Artists’ Gardens

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I’m researching a new project. The  general subject is gardens, of course, but the specifics are amorphous and swirling in my mind trying to identify themselves. Still, until they do, I am researching gardens. This has lead me further a field than the internet,  and back to the library. I am always happy to be reminded of what a wonderful resource a library is. I am particularly lucky to live in the Boston metropolitan area where I have access to not just the connected suburban library system, but the world renowned Boston Public Library and a number of university libraries.

Today I spent part of a rainy Sunday afternoon reading Bill Laws’ Artists’ Gardens (Trafalgar Square Publishing 1999).  The book  features the gardens of 20 artists. Most of the artists in the book may be familiar to readers’ of ofgardens : there is Renoir, and Monet, of course, and Gertrude Jekyll and William Morris, Paul Cezanne and Frida Kahlo. More men than women, sadly predictable, but also slightly incorrectly because the gardens of these artists were mostly designed and kept by the wives of the artists. By the act of painting the gardens, the ownership of the garden reverted to the artist and his wife, the true gardener, became, once again, anonymous.

There are some bright exceptions in the book. Isamu Noguchi’s garden is all his, although there isn’t any plant life in the garden. The plot twist, for me, is that the women artists featured:  Kim Ondaatje, Frida Kahlo, Gertrude Jekyll, Barbara Hepworth and Jennifer Bartlett  are both the artist and the gardener. As in gardens as in life. Women do it all.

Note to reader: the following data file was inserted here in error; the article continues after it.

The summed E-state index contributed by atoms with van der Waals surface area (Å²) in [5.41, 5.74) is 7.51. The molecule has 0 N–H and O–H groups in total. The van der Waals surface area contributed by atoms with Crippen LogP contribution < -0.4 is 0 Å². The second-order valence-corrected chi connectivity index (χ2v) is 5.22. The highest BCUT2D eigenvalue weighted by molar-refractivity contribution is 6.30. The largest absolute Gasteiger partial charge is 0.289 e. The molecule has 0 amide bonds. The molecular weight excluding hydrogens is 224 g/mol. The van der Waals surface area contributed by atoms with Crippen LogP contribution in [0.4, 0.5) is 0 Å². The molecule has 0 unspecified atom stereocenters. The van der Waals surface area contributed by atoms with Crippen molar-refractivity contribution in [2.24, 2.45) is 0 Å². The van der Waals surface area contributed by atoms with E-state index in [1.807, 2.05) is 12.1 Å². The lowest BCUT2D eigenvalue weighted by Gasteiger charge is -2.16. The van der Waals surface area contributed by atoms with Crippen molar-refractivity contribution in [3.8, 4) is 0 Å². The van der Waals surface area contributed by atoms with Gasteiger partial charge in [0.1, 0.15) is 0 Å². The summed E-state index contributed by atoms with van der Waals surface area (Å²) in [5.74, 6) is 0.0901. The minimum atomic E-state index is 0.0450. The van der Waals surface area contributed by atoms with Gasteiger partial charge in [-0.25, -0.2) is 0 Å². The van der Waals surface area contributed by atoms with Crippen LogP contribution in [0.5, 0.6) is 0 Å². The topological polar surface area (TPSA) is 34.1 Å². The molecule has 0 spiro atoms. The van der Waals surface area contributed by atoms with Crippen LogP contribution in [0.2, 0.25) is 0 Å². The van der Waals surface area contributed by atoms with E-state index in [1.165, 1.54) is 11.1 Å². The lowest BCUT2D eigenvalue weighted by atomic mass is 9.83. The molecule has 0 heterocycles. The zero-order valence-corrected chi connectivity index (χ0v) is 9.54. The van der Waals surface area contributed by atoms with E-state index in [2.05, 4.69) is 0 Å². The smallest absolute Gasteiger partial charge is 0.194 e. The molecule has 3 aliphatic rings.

Neonicotinoid Banned in the EU

Once again, Europe has acted before the USA on an environmental issue. The EU has banned neonicotinoids, the pesticide believed to harm bees and cause CCD (colony collapse disorder). The discussion of just how harmful neonicotinoids are continues with this article in the BBC (http://www.bbc.co.uk/news/world-europe-22335520).

The EU believes the science exists to ban the neonicotinoids, but the US and the UK takes the stance that there isn’t enough scientific evidence available to ban the substance. I first blogged about this issue in March (see ofgardens.com March 29, 2013). Join the debate. What’s your opinion of neonicotinoids? Do you have any scientific or circumstantial evidence they are harmful?

Hydrangea High

Here’s a new one: An article in today’s Global Post claims hydrangeas can be smoked to create a marjuana-like high. Who knew?  Apparently, German teenagers knew. Gardens across  southern Germany are being raided for their hydrangeas. There is a chemical in hydrangeas from the cyanide family which causes a high. So far, this crime spree – the hydrangea thefts, it’s unknown if smoking hydrangeas is illegal – has been confined to Germany. Phew, that’s a relief! I don’t have to post security around my hydrangeas – yet.   However, now that I’ve posted this news on ofgardens the spree could travel. My blog could just be that influential. Please let me know if your hydrangeas begin to be pilfered. You’ve been warned.

 

Global Post:  http://www.globalpost.com/dispatches/globalpost-blogs/weird-wide-web/young-germans-get-high-hydrangeas)